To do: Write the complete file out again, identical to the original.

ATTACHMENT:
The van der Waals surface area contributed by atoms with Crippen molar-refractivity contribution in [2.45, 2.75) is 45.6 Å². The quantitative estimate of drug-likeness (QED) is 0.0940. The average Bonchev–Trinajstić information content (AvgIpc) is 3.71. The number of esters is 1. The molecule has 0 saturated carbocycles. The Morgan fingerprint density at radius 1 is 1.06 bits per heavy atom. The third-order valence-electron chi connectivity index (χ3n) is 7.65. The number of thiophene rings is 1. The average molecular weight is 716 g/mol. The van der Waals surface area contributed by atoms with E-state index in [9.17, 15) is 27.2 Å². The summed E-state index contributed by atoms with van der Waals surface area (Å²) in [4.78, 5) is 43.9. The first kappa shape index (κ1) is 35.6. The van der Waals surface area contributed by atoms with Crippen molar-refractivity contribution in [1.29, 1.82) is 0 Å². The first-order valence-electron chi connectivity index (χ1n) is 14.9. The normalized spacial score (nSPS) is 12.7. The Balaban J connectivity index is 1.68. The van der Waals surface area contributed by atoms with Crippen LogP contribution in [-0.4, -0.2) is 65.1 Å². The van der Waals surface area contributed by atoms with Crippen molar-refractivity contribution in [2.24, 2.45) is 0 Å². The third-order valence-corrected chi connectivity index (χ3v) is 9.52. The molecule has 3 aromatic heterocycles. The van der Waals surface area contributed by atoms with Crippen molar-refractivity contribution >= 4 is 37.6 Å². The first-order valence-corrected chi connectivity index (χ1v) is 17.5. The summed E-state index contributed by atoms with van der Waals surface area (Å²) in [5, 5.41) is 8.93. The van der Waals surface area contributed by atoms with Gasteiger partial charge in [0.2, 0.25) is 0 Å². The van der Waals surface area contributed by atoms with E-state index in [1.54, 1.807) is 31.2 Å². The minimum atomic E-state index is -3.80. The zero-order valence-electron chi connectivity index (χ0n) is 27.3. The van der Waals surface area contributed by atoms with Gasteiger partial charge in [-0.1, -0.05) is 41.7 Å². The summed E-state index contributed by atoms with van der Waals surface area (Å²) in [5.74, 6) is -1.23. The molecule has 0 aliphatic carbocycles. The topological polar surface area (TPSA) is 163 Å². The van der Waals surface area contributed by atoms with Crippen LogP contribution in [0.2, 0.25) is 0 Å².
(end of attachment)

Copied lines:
The van der Waals surface area contributed by atoms with Crippen molar-refractivity contribution in [2.45, 2.75) is 45.6 Å². The quantitative estimate of drug-likeness (QED) is 0.0940. The average Bonchev–Trinajstić information content (AvgIpc) is 3.71. The number of esters is 1. The molecule has 0 saturated carbocycles. The Morgan fingerprint density at radius 1 is 1.06 bits per heavy atom. The third-order valence-electron chi connectivity index (χ3n) is 7.65. The number of thiophene rings is 1. The average molecular weight is 716 g/mol. The van der Waals surface area contributed by atoms with E-state index in [9.17, 15) is 27.2 Å². The summed E-state index contributed by atoms with van der Waals surface area (Å²) in [4.78, 5) is 43.9. The first kappa shape index (κ1) is 35.6. The van der Waals surface area contributed by atoms with Crippen molar-refractivity contribution in [1.29, 1.82) is 0 Å². The first-order valence-electron chi connectivity index (χ1n) is 14.9. The normalized spacial score (nSPS) is 12.7. The Balaban J connectivity index is 1.68. The van der Waals surface area contributed by atoms with Crippen LogP contribution in [-0.4, -0.2) is 65.1 Å². The van der Waals surface area contributed by atoms with Crippen molar-refractivity contribution in [2.24, 2.45) is 0 Å². The third-order valence-corrected chi connectivity index (χ3v) is 9.52. The molecule has 3 aromatic heterocycles. The van der Waals surface area contributed by atoms with Crippen molar-refractivity contribution >= 4 is 37.6 Å². The first-order valence-corrected chi connectivity index (χ1v) is 17.5. The summed E-state index contributed by atoms with van der Waals surface area (Å²) in [5, 5.41) is 8.93. The van der Waals surface area contributed by atoms with Gasteiger partial charge in [0.2, 0.25) is 0 Å². The van der Waals surface area contributed by atoms with E-state index in [1.54, 1.807) is 31.2 Å². The minimum atomic E-state index is -3.80. The zero-order valence-electron chi connectivity index (χ0n) is 27.3. The van der Waals surface area contributed by atoms with Gasteiger partial charge in [-0.1, -0.05) is 41.7 Å². The summed E-state index contributed by atoms with van der Waals surface area (Å²) in [5.74, 6) is -1.23. The molecule has 0 aliphatic carbocycles. The topological polar surface area (TPSA) is 163 Å². The van der Waals surface area contributed by atoms with Crippen LogP contribution in [0.2, 0.25) is 0 Å².